I flew to Cairo from London Heathrow on Sunday, March 15, in fact exactly one week ago. Arriving rather late in the afternoon, there was not much time left to do lots, so I went to my Pension , relaxed, got something to eat and had an early night. That was necessary, as the following morning I had to be at the Austrian Archaeological Institute at 6:30 for a trip to Tell el-Dab'a. The objective of the current (and some previous) season is the 15th dynasty palace . I gained some insight in the archaeological conditions and the complex as a whole, was able to talk to Manfred Bietak and take a thorough look around the excavation house.
The first thing I did the following morning (17 March) was to pack my stuff together and move it to the Austrian Archaeological Institute on Zamalek where I was kindly permitted to stay for a couple of nights. The rest of that day I spent walking round Cairo, getting organised, getting lost - the usual sort of thing.
After a good night's sleep I left early and took a succession of several vehicles to reach the city of Tanis, near San el-Hagar in the Eastern Delta. I had to leave from Cairo's Aboud Station (for buses), take a Peugeot Taxi to Faqus, a microbus to Huseynia and then another bus to San el-Hagar...at which point I was so confused that I asked for help, as I was not sure how to reach the site itself. Thus I ended up following a friendly local who had been on the same bus to his workplace – a school, where I sat in the headmaster's office for about an hour, talking and drinking coffee. Talking mostly in English, mind you, as my Arabic is unfortunately still rather abysmal.
At Tanis, which I reached after being driven there by a member of staff at the aforementioned school, I took about 400 photographs with the lovely new camera I bought a short while ago. I managed to get a good feeling for the site, which I had entirely to myself, wandered far and got a decent overview over the amount of material from Piramesse-Qantir which had been brought there after the Piramesse was abandoned after the 20th dynasty.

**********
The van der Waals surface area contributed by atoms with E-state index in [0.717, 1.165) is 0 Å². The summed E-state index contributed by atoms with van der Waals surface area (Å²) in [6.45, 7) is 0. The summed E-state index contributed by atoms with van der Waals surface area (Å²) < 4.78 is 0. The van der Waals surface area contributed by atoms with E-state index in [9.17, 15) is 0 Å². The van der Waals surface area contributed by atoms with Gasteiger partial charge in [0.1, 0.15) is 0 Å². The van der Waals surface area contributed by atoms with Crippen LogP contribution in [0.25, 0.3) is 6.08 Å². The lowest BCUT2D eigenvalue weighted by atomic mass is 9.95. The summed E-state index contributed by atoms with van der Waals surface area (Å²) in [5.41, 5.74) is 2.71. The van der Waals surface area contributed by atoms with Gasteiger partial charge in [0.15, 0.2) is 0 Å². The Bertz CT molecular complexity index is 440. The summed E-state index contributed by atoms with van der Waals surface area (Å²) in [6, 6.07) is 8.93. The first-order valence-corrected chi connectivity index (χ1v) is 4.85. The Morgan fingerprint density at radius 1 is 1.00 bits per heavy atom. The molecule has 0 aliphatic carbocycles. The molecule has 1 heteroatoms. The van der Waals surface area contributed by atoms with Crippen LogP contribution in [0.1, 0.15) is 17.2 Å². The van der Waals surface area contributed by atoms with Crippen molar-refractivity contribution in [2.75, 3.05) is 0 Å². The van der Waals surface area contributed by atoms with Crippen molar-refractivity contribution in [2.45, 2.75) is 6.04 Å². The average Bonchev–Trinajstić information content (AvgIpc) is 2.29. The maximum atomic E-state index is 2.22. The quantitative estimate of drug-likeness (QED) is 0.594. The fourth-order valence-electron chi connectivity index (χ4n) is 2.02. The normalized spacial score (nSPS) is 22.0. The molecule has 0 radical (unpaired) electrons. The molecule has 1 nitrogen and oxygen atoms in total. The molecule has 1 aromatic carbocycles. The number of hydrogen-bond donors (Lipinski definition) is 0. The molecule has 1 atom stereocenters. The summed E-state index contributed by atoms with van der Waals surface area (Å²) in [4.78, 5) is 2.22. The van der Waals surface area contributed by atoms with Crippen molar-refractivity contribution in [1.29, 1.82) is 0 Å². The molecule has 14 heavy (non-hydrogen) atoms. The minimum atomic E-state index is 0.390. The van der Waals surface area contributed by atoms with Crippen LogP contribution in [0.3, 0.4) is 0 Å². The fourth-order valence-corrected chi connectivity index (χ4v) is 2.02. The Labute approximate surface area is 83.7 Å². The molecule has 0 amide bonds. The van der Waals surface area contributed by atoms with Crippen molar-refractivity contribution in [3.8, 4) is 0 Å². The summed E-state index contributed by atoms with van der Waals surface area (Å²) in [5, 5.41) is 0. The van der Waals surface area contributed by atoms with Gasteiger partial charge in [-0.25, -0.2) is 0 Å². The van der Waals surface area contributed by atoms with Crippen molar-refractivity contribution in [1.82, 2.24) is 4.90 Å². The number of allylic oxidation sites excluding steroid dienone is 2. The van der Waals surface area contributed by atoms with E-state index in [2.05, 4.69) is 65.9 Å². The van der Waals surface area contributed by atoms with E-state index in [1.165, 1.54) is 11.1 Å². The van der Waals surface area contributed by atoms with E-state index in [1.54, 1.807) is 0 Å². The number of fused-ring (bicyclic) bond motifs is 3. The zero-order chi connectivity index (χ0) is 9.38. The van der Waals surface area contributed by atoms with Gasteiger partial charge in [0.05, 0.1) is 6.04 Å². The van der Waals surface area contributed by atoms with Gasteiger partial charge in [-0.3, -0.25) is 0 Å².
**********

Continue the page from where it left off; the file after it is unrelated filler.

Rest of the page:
The trip back to Cairo took a very long time - I managed to board the wrong Peugeot taxi at Faqus which had a bus station well outside Cairo as its final destination... I met a helpful guy there who travelled into Cairo with me, but managed somehow to lead me through some rather dark suburban streets. I was happy to finally take a taxi which took me to the closest Metro station from which I reached Zamalek and then the Austrian Institute rather late that evening.
The next day I went to Bubastis, a site which is on the outskirts of the city of Zagazig in the south-eastern Delta. The journey was unproblematic – a Peugeout from Aboud took me straight to Zagazig from where a cheap (£E 2) taxi took me to the site. Some friends from university in Berlin work there, now for the University of Postdam, and it was good to see them again. Apart from the temple and I was able to see the New Kingdom necropolis and Middle Kingdom palace with a policeman, and also the current excavations.
I was very lucky on the 20th – my plan had been to visit Memphis that day, as one of the key-sites for my PhD this site had some priority, but I was also aware that this trip was rather expensive. An American tourist who had been waiting for a taxi at my hotel and was only in Cairo for the day had already booked a car for the day and he kindly let me come along. He wanted to see more than just Memphis, so we first went to the Citadel in Islamic Cairo which was very enjoyable. We then went to Giza, where he even paid for a horse and carriage ride round the plateau, before we moved on to Saqqara, stopped briefly at Abusir and then went to Memphis. He gained some egyptological insight from me whilst all I had to pay for were my entrance fees. In Memphis, we visited the museum, but I was rather disappointed, as the site of Kom Rabi'a was closed to the public. Even begging did not work and I was only able to take some pictures through the fence. Finally I managed to find a way into a different part of the site and take some pictures of some mudbrick and limestone structures.
The following day I needed some rest and spent the day in the hotel, working on my GIS project, georeferencing the maps from Amarna which I had recently scanned. I was halfway successful but shall continue working on this.
Today, I am leaving Cairo and will take a bus to Mellawi in Middle Egypt, from where I will take a car to the site of Amarna . Barry Kemp kindly agreed for me to arrive a day earlier than intended and I am looking forward to getting there very much!
Photos to follow - the internet connection is not fast enough at the moment.